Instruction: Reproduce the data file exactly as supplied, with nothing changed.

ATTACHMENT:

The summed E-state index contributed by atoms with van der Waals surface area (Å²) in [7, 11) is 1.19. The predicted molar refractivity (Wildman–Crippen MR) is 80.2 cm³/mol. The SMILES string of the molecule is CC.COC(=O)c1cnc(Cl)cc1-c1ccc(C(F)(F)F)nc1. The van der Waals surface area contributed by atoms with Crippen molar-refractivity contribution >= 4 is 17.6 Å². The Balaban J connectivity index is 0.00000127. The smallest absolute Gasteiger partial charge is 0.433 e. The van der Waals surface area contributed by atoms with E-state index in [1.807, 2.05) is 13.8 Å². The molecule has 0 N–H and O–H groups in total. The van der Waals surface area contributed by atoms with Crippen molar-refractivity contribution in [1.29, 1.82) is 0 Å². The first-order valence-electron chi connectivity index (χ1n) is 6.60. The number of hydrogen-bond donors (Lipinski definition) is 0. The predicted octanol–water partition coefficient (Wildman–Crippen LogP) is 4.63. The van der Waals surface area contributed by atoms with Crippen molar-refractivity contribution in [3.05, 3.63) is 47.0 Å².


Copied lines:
The summed E-state index contributed by atoms with van der Waals surface area (Å²) in [7, 11) is 1.19. The predicted molar refractivity (Wildman–Crippen MR) is 80.2 cm³/mol. The SMILES string of the molecule is CC.COC(=O)c1cnc(Cl)cc1-c1ccc(C(F)(F)F)nc1. The van der Waals surface area contributed by atoms with Crippen molar-refractivity contribution >= 4 is 17.6 Å². The Balaban J connectivity index is 0.00000127. The smallest absolute Gasteiger partial charge is 0.433 e. The van der Waals surface area contributed by atoms with E-state index in [1.807, 2.05) is 13.8 Å². The molecule has 0 N–H and O–H groups in total. The van der Waals surface area contributed by atoms with Crippen molar-refractivity contribution in [1.29, 1.82) is 0 Å². The first-order valence-electron chi connectivity index (χ1n) is 6.60. The number of hydrogen-bond donors (Lipinski definition) is 0. The predicted octanol–water partition coefficient (Wildman–Crippen LogP) is 4.63. The van der Waals surface area contributed by atoms with Crippen molar-refractivity contribution in [3.05, 3.63) is 47.0 Å².